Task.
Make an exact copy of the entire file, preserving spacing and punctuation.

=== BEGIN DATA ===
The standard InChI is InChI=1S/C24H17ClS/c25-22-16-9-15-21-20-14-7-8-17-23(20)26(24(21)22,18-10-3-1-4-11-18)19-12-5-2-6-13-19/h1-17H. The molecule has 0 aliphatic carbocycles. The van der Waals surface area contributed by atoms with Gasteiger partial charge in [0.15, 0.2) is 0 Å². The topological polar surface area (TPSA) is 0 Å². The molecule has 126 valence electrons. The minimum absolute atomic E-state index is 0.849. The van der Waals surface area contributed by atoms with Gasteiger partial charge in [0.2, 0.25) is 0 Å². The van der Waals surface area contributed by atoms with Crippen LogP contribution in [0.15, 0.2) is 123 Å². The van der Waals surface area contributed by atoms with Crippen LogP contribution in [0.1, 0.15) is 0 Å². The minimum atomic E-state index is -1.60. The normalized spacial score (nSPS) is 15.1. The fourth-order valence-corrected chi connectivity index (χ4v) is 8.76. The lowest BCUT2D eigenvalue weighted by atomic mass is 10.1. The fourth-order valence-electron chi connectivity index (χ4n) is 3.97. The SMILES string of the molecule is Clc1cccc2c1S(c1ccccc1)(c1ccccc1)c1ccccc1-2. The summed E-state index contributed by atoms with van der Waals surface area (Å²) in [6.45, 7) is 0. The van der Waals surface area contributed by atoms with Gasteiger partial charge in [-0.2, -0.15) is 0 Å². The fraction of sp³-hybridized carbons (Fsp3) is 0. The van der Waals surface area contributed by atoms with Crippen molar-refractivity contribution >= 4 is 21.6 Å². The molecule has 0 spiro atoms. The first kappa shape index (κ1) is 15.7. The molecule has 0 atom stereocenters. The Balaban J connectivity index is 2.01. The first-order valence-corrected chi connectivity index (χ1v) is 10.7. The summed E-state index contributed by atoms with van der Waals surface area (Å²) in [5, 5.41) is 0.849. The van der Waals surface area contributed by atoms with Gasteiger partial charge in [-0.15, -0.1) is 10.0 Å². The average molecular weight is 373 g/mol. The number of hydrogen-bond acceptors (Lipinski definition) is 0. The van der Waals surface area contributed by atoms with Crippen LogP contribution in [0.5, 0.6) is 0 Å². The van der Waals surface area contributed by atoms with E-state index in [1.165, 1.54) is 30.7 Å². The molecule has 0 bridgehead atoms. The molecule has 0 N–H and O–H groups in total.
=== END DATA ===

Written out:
The standard InChI is InChI=1S/C24H17ClS/c25-22-16-9-15-21-20-14-7-8-17-23(20)26(24(21)22,18-10-3-1-4-11-18)19-12-5-2-6-13-19/h1-17H. The molecule has 0 aliphatic carbocycles. The van der Waals surface area contributed by atoms with Gasteiger partial charge in [0.15, 0.2) is 0 Å². The topological polar surface area (TPSA) is 0 Å². The molecule has 126 valence electrons. The minimum absolute atomic E-state index is 0.849. The van der Waals surface area contributed by atoms with Gasteiger partial charge in [0.2, 0.25) is 0 Å². The van der Waals surface area contributed by atoms with Crippen LogP contribution in [0.15, 0.2) is 123 Å². The van der Waals surface area contributed by atoms with Crippen LogP contribution in [0.1, 0.15) is 0 Å². The minimum atomic E-state index is -1.60. The normalized spacial score (nSPS) is 15.1. The fourth-order valence-corrected chi connectivity index (χ4v) is 8.76. The lowest BCUT2D eigenvalue weighted by atomic mass is 10.1. The fourth-order valence-electron chi connectivity index (χ4n) is 3.97. The SMILES string of the molecule is Clc1cccc2c1S(c1ccccc1)(c1ccccc1)c1ccccc1-2. The summed E-state index contributed by atoms with van der Waals surface area (Å²) in [6.45, 7) is 0. The van der Waals surface area contributed by atoms with Gasteiger partial charge in [-0.2, -0.15) is 0 Å². The fraction of sp³-hybridized carbons (Fsp3) is 0. The van der Waals surface area contributed by atoms with Crippen molar-refractivity contribution >= 4 is 21.6 Å². The molecule has 0 spiro atoms. The first kappa shape index (κ1) is 15.7. The molecule has 0 atom stereocenters. The Balaban J connectivity index is 2.01. The first-order valence-corrected chi connectivity index (χ1v) is 10.7. The summed E-state index contributed by atoms with van der Waals surface area (Å²) in [5, 5.41) is 0.849. The van der Waals surface area contributed by atoms with Gasteiger partial charge in [-0.15, -0.1) is 10.0 Å². The average molecular weight is 373 g/mol. The number of hydrogen-bond acceptors (Lipinski definition) is 0. The van der Waals surface area contributed by atoms with Crippen LogP contribution in [0.5, 0.6) is 0 Å². The van der Waals surface area contributed by atoms with E-state index in [1.165, 1.54) is 30.7 Å². The molecule has 0 bridgehead atoms. The molecule has 0 N–H and O–H groups in total.